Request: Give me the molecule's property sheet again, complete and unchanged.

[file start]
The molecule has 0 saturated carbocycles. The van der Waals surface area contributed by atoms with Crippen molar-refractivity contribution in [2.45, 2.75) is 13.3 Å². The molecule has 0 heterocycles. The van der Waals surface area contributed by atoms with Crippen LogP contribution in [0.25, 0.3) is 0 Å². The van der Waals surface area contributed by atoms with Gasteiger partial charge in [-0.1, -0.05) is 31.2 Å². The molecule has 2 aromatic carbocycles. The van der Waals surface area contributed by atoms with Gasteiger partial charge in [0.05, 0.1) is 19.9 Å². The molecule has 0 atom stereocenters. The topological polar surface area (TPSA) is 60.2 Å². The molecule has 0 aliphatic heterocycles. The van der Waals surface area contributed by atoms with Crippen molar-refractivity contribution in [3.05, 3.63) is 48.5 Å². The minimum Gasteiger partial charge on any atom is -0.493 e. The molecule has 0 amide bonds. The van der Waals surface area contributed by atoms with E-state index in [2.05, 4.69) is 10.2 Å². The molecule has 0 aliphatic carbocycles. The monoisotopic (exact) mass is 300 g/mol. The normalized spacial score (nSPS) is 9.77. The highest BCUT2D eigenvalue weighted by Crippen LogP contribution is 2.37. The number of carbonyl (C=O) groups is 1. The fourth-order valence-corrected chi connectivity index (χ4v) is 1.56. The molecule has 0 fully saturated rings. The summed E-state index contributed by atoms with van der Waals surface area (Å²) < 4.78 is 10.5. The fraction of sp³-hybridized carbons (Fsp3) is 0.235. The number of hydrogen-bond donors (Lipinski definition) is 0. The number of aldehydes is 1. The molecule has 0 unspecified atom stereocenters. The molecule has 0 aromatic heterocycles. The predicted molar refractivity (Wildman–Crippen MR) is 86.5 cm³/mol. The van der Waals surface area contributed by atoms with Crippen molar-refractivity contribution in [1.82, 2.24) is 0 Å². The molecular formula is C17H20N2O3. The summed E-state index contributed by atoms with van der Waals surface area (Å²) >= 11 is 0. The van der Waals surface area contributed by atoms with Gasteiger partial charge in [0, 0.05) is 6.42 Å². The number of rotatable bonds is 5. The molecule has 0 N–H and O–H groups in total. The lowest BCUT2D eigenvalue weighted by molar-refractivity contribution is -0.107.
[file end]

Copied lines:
The molecule has 0 saturated carbocycles. The van der Waals surface area contributed by atoms with Crippen molar-refractivity contribution in [2.45, 2.75) is 13.3 Å². The molecule has 0 heterocycles. The van der Waals surface area contributed by atoms with Crippen LogP contribution in [0.25, 0.3) is 0 Å². The van der Waals surface area contributed by atoms with Gasteiger partial charge in [-0.1, -0.05) is 31.2 Å². The molecule has 2 aromatic carbocycles. The van der Waals surface area contributed by atoms with Gasteiger partial charge in [0.05, 0.1) is 19.9 Å². The molecule has 0 atom stereocenters. The topological polar surface area (TPSA) is 60.2 Å². The molecule has 0 aliphatic heterocycles. The van der Waals surface area contributed by atoms with Crippen molar-refractivity contribution in [3.05, 3.63) is 48.5 Å². The minimum Gasteiger partial charge on any atom is -0.493 e. The molecule has 0 amide bonds. The van der Waals surface area contributed by atoms with E-state index in [2.05, 4.69) is 10.2 Å². The molecule has 0 aliphatic carbocycles. The monoisotopic (exact) mass is 300 g/mol. The normalized spacial score (nSPS) is 9.77. The highest BCUT2D eigenvalue weighted by Crippen LogP contribution is 2.37. The number of carbonyl (C=O) groups is 1. The fourth-order valence-corrected chi connectivity index (χ4v) is 1.56. The molecule has 0 fully saturated rings. The summed E-state index contributed by atoms with van der Waals surface area (Å²) < 4.78 is 10.5. The fraction of sp³-hybridized carbons (Fsp3) is 0.235. The number of hydrogen-bond donors (Lipinski definition) is 0. The number of aldehydes is 1. The molecule has 0 unspecified atom stereocenters. The molecule has 0 aromatic heterocycles. The predicted molar refractivity (Wildman–Crippen MR) is 86.5 cm³/mol. The van der Waals surface area contributed by atoms with Crippen molar-refractivity contribution in [1.82, 2.24) is 0 Å². The molecular formula is C17H20N2O3. The summed E-state index contributed by atoms with van der Waals surface area (Å²) >= 11 is 0. The van der Waals surface area contributed by atoms with Gasteiger partial charge in [0, 0.05) is 6.42 Å². The number of rotatable bonds is 5. The molecule has 0 N–H and O–H groups in total. The lowest BCUT2D eigenvalue weighted by molar-refractivity contribution is -0.107.